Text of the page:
ORIENT II 2015: Political developments in Morocco, Algeria and Tunisia

Purchase the full Issue here:

26,00  incl. VAT plus Shipping CostsSelect options

Access Issue with Subscription:

You require a subscription with archive access to read this issue online.

Editorial

Dear ORIENT readers,

The changes caused by the Arabellion (‘ArabSpring’) have had differing impacts on the North African countries of Morocco,Algeria and Tunisia. It was Tunisia that sparked the ‘Arab Spring’ and achieved revolutionary change with the ouster of longstanding autocratic President BenAli. Having gone through various phases of unrest, rule by the Islamic Al Nahda party as well as a lengthy and not always peaceful process of forming a new constitution and holding democratic elections, the country now seems to be heading for a future of pragmatic and democratically achieved rule, with a new secular party and president. Algeria, in contrast, has seen very little meaningful change, rather the persistence of authoritarianism with the re-election of President Bouteflika. The Kingdom of Morocco also has seen protests but no systemic political change. King Mohammed VI has initiated constitutional changes and showed some understanding for the demands of protesters. Early elections were held and a new government was formed under a prime minister from the moderately Islamic ‘Parti de la Justice et du Développement’. Despite social unrest, the monarchy seems to be more stable than in the autocratic regimes. How can we assess these developments? what does the future hold for these Arab countries of the Maghreb?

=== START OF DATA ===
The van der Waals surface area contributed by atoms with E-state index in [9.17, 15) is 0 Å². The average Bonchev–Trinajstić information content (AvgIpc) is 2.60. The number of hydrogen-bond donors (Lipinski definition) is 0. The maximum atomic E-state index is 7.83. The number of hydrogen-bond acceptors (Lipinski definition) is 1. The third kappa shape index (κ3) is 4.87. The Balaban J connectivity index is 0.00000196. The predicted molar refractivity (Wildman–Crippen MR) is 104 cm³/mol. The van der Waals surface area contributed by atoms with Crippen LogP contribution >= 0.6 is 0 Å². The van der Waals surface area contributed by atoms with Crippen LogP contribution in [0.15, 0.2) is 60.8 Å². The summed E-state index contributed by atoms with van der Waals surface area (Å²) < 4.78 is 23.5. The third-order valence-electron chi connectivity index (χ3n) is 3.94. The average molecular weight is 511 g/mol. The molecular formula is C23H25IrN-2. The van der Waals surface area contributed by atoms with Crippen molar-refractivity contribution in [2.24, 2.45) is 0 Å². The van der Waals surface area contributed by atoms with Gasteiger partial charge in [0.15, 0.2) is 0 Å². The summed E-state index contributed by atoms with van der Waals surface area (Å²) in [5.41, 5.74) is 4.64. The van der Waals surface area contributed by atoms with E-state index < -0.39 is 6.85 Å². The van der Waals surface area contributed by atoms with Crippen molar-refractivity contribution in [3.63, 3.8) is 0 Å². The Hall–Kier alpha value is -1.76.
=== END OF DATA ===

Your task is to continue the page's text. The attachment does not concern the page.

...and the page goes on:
This issue of Orient seeks to address these questions in greater detail. Dr. Frédéric Volpi analyses the developments so far and the trajectories of Morocco, Algeria and Tunisia. Adding to that, Prof. Dr. Francesco Cavatorta and Marie-Eve Desrosiers turn the focus onto the state-society relations in the three countries. Subsequently, Alexander Martin takes a closer look at civil society groups in Tunisia before Prof. Dr. Abdeslam Maghraoui elaborates on the state of the Moroccan monarchy. Finally, Michael Bauer provides a view from practical experience and comments on EU’s ambiguous stance on the volatile region.

I hope that the current issue will give you valuable insight into and new perspectives on the current political developments in Morocco, Algeria and Tunisia.

Dr. Gunter Mulack
Director of the German Orient-Institute

Discussion

There are currently no comments. Why don't you kick things off?

Leave a Reply